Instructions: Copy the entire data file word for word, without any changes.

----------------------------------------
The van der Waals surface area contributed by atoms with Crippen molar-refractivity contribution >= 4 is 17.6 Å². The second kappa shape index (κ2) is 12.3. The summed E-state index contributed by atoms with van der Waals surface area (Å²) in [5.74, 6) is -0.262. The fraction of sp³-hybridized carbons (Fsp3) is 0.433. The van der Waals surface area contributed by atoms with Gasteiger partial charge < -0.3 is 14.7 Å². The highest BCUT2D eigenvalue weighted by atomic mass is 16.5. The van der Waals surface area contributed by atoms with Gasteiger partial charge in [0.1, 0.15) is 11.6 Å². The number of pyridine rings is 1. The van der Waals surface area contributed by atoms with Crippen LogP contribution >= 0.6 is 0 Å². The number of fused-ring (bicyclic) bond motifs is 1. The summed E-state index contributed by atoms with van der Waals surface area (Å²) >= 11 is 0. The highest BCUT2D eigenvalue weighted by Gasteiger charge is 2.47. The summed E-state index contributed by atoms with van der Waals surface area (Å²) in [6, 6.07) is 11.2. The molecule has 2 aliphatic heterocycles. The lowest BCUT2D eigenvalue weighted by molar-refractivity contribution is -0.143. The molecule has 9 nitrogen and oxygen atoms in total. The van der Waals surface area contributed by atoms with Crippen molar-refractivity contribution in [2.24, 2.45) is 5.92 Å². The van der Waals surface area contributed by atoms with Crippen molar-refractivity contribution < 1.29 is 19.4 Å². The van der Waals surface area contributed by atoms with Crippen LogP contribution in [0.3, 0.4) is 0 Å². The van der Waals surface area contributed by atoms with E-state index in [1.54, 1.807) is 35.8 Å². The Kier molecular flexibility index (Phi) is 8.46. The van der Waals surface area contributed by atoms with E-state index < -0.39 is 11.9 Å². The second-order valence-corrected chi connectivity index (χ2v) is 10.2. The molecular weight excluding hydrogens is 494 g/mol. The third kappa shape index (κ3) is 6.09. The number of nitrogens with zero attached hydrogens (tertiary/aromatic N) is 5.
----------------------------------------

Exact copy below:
The van der Waals surface area contributed by atoms with Crippen molar-refractivity contribution >= 4 is 17.6 Å². The second kappa shape index (κ2) is 12.3. The summed E-state index contributed by atoms with van der Waals surface area (Å²) in [5.74, 6) is -0.262. The fraction of sp³-hybridized carbons (Fsp3) is 0.433. The van der Waals surface area contributed by atoms with Gasteiger partial charge < -0.3 is 14.7 Å². The highest BCUT2D eigenvalue weighted by atomic mass is 16.5. The van der Waals surface area contributed by atoms with Gasteiger partial charge in [0.1, 0.15) is 11.6 Å². The number of pyridine rings is 1. The van der Waals surface area contributed by atoms with Crippen LogP contribution >= 0.6 is 0 Å². The number of fused-ring (bicyclic) bond motifs is 1. The summed E-state index contributed by atoms with van der Waals surface area (Å²) >= 11 is 0. The highest BCUT2D eigenvalue weighted by Gasteiger charge is 2.47. The summed E-state index contributed by atoms with van der Waals surface area (Å²) in [6, 6.07) is 11.2. The molecule has 2 aliphatic heterocycles. The lowest BCUT2D eigenvalue weighted by molar-refractivity contribution is -0.143. The molecule has 9 nitrogen and oxygen atoms in total. The van der Waals surface area contributed by atoms with Crippen molar-refractivity contribution in [2.24, 2.45) is 5.92 Å². The van der Waals surface area contributed by atoms with Crippen molar-refractivity contribution < 1.29 is 19.4 Å². The van der Waals surface area contributed by atoms with Crippen LogP contribution in [0.3, 0.4) is 0 Å². The van der Waals surface area contributed by atoms with E-state index in [1.54, 1.807) is 35.8 Å². The Kier molecular flexibility index (Phi) is 8.46. The van der Waals surface area contributed by atoms with E-state index < -0.39 is 11.9 Å². The second-order valence-corrected chi connectivity index (χ2v) is 10.2. The molecular weight excluding hydrogens is 494 g/mol. The third kappa shape index (κ3) is 6.09. The number of nitrogens with zero attached hydrogens (tertiary/aromatic N) is 5.